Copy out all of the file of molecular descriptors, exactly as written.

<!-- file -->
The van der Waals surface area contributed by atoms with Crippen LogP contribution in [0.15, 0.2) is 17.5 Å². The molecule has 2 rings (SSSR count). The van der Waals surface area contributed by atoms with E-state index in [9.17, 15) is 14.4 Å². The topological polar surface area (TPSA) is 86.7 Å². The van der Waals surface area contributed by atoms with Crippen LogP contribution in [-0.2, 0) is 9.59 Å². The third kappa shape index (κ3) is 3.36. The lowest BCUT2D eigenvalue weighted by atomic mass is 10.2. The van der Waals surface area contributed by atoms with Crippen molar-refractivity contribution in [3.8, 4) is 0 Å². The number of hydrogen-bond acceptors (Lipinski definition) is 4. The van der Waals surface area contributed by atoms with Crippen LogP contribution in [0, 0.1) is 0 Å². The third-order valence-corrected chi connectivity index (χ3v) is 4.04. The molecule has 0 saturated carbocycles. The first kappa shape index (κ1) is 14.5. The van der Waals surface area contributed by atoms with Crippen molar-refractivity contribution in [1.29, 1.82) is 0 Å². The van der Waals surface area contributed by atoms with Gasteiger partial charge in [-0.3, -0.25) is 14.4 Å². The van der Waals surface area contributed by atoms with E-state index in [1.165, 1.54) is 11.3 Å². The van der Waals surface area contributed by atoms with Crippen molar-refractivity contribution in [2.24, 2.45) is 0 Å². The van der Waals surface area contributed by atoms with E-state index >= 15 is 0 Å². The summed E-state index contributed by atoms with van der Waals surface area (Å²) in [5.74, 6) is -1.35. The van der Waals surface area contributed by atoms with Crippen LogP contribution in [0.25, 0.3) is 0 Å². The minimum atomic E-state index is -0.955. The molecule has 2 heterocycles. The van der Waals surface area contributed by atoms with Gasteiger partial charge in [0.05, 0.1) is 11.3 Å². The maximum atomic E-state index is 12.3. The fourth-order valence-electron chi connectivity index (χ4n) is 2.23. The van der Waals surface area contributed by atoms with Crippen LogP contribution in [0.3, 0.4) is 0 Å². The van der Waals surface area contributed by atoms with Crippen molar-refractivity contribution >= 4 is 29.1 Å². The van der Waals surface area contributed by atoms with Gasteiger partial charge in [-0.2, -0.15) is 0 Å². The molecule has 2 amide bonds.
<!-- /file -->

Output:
The van der Waals surface area contributed by atoms with Crippen LogP contribution in [0.15, 0.2) is 17.5 Å². The molecule has 2 rings (SSSR count). The van der Waals surface area contributed by atoms with E-state index in [9.17, 15) is 14.4 Å². The topological polar surface area (TPSA) is 86.7 Å². The van der Waals surface area contributed by atoms with Crippen LogP contribution in [-0.2, 0) is 9.59 Å². The third kappa shape index (κ3) is 3.36. The lowest BCUT2D eigenvalue weighted by atomic mass is 10.2. The van der Waals surface area contributed by atoms with Crippen molar-refractivity contribution in [3.8, 4) is 0 Å². The number of hydrogen-bond acceptors (Lipinski definition) is 4. The van der Waals surface area contributed by atoms with Crippen LogP contribution in [0, 0.1) is 0 Å². The third-order valence-corrected chi connectivity index (χ3v) is 4.04. The molecule has 0 saturated carbocycles. The first kappa shape index (κ1) is 14.5. The van der Waals surface area contributed by atoms with Crippen molar-refractivity contribution in [1.29, 1.82) is 0 Å². The van der Waals surface area contributed by atoms with Gasteiger partial charge in [-0.3, -0.25) is 14.4 Å². The van der Waals surface area contributed by atoms with E-state index in [1.165, 1.54) is 11.3 Å². The van der Waals surface area contributed by atoms with Crippen molar-refractivity contribution in [2.24, 2.45) is 0 Å². The van der Waals surface area contributed by atoms with E-state index >= 15 is 0 Å². The summed E-state index contributed by atoms with van der Waals surface area (Å²) in [5.74, 6) is -1.35. The van der Waals surface area contributed by atoms with Crippen LogP contribution in [0.25, 0.3) is 0 Å². The minimum atomic E-state index is -0.955. The molecule has 2 heterocycles. The van der Waals surface area contributed by atoms with Gasteiger partial charge in [0.05, 0.1) is 11.3 Å². The maximum atomic E-state index is 12.3. The fourth-order valence-electron chi connectivity index (χ4n) is 2.23. The van der Waals surface area contributed by atoms with Crippen LogP contribution in [0.3, 0.4) is 0 Å². The van der Waals surface area contributed by atoms with Crippen molar-refractivity contribution >= 4 is 29.1 Å². The van der Waals surface area contributed by atoms with Gasteiger partial charge in [-0.2, -0.15) is 0 Å². The molecule has 2 amide bonds.